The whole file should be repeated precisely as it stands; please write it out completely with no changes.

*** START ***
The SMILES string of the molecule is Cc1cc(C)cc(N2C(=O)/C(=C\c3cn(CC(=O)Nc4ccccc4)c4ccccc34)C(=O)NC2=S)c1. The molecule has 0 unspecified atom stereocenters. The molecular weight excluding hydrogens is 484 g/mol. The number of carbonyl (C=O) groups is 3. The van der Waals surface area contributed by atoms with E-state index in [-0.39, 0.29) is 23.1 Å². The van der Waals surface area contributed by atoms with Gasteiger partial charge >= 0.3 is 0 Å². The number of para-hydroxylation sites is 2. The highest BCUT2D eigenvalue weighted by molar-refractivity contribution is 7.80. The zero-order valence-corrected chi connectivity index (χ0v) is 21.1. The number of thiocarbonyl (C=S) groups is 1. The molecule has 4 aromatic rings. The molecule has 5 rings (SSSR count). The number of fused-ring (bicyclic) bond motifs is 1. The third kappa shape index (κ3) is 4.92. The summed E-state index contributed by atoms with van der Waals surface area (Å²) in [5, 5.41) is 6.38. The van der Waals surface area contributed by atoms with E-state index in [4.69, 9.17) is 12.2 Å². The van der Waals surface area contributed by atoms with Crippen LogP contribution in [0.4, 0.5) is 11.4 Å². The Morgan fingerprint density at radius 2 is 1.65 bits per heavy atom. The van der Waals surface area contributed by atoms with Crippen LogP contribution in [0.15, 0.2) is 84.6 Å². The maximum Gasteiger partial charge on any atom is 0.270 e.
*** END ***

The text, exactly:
The SMILES string of the molecule is Cc1cc(C)cc(N2C(=O)/C(=C\c3cn(CC(=O)Nc4ccccc4)c4ccccc34)C(=O)NC2=S)c1. The molecule has 0 unspecified atom stereocenters. The molecular weight excluding hydrogens is 484 g/mol. The number of carbonyl (C=O) groups is 3. The van der Waals surface area contributed by atoms with E-state index in [-0.39, 0.29) is 23.1 Å². The van der Waals surface area contributed by atoms with Gasteiger partial charge >= 0.3 is 0 Å². The number of para-hydroxylation sites is 2. The highest BCUT2D eigenvalue weighted by molar-refractivity contribution is 7.80. The zero-order valence-corrected chi connectivity index (χ0v) is 21.1. The number of thiocarbonyl (C=S) groups is 1. The molecule has 4 aromatic rings. The molecule has 5 rings (SSSR count). The number of fused-ring (bicyclic) bond motifs is 1. The third kappa shape index (κ3) is 4.92. The summed E-state index contributed by atoms with van der Waals surface area (Å²) in [5, 5.41) is 6.38. The van der Waals surface area contributed by atoms with E-state index in [4.69, 9.17) is 12.2 Å². The van der Waals surface area contributed by atoms with Crippen LogP contribution in [0.4, 0.5) is 11.4 Å². The Morgan fingerprint density at radius 2 is 1.65 bits per heavy atom. The van der Waals surface area contributed by atoms with Crippen LogP contribution in [0.15, 0.2) is 84.6 Å². The maximum Gasteiger partial charge on any atom is 0.270 e.